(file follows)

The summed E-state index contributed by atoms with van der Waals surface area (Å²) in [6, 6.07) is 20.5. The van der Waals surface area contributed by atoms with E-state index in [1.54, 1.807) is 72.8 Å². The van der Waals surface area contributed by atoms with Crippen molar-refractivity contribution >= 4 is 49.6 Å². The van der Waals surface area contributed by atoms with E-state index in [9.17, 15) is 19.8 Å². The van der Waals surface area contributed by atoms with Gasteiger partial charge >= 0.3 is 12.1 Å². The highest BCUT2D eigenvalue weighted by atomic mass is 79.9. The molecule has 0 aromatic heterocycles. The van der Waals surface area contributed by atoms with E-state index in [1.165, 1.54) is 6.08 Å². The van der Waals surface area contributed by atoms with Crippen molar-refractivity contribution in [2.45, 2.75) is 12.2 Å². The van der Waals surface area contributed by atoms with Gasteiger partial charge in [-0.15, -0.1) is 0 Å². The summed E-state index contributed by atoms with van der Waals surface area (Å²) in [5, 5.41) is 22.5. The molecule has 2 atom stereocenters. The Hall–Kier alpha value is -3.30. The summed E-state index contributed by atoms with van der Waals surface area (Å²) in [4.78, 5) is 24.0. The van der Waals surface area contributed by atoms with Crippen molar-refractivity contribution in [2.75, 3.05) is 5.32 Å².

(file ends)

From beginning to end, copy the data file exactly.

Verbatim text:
The summed E-state index contributed by atoms with van der Waals surface area (Å²) in [6, 6.07) is 20.5. The van der Waals surface area contributed by atoms with E-state index in [1.54, 1.807) is 72.8 Å². The van der Waals surface area contributed by atoms with Crippen molar-refractivity contribution >= 4 is 49.6 Å². The van der Waals surface area contributed by atoms with E-state index in [9.17, 15) is 19.8 Å². The van der Waals surface area contributed by atoms with Gasteiger partial charge >= 0.3 is 12.1 Å². The highest BCUT2D eigenvalue weighted by atomic mass is 79.9. The molecule has 0 aromatic heterocycles. The van der Waals surface area contributed by atoms with E-state index in [1.165, 1.54) is 6.08 Å². The van der Waals surface area contributed by atoms with Crippen molar-refractivity contribution in [2.45, 2.75) is 12.2 Å². The van der Waals surface area contributed by atoms with Gasteiger partial charge in [-0.15, -0.1) is 0 Å². The summed E-state index contributed by atoms with van der Waals surface area (Å²) in [5, 5.41) is 22.5. The molecule has 2 atom stereocenters. The Hall–Kier alpha value is -3.30. The summed E-state index contributed by atoms with van der Waals surface area (Å²) in [4.78, 5) is 24.0. The van der Waals surface area contributed by atoms with Crippen molar-refractivity contribution in [2.75, 3.05) is 5.32 Å².